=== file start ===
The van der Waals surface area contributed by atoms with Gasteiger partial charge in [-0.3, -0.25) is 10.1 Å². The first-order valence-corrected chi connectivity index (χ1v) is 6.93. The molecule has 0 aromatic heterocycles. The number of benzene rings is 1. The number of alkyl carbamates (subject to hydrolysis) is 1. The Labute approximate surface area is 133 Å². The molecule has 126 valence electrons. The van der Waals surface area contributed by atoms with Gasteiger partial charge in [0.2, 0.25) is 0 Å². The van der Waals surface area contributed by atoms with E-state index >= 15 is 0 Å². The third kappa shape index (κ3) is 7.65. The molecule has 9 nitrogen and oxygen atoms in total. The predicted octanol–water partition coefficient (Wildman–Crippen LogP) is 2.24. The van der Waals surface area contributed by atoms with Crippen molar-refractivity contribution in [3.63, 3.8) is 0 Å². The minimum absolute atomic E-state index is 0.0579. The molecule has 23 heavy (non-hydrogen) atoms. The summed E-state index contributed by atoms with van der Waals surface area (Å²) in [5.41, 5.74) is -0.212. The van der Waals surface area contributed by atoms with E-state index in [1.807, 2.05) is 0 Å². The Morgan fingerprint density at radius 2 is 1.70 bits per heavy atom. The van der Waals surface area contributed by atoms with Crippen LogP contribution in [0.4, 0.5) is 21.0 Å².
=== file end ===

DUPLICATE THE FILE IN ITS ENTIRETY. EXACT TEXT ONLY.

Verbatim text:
The van der Waals surface area contributed by atoms with Gasteiger partial charge in [-0.3, -0.25) is 10.1 Å². The first-order valence-corrected chi connectivity index (χ1v) is 6.93. The molecule has 0 aromatic heterocycles. The number of benzene rings is 1. The number of alkyl carbamates (subject to hydrolysis) is 1. The Labute approximate surface area is 133 Å². The molecule has 126 valence electrons. The van der Waals surface area contributed by atoms with Gasteiger partial charge in [0.2, 0.25) is 0 Å². The van der Waals surface area contributed by atoms with E-state index >= 15 is 0 Å². The third kappa shape index (κ3) is 7.65. The molecule has 9 nitrogen and oxygen atoms in total. The predicted octanol–water partition coefficient (Wildman–Crippen LogP) is 2.24. The van der Waals surface area contributed by atoms with Crippen molar-refractivity contribution in [3.63, 3.8) is 0 Å². The minimum absolute atomic E-state index is 0.0579. The molecule has 23 heavy (non-hydrogen) atoms. The summed E-state index contributed by atoms with van der Waals surface area (Å²) in [5.41, 5.74) is -0.212. The van der Waals surface area contributed by atoms with E-state index in [1.807, 2.05) is 0 Å². The Morgan fingerprint density at radius 2 is 1.70 bits per heavy atom. The van der Waals surface area contributed by atoms with Crippen LogP contribution in [0.4, 0.5) is 21.0 Å².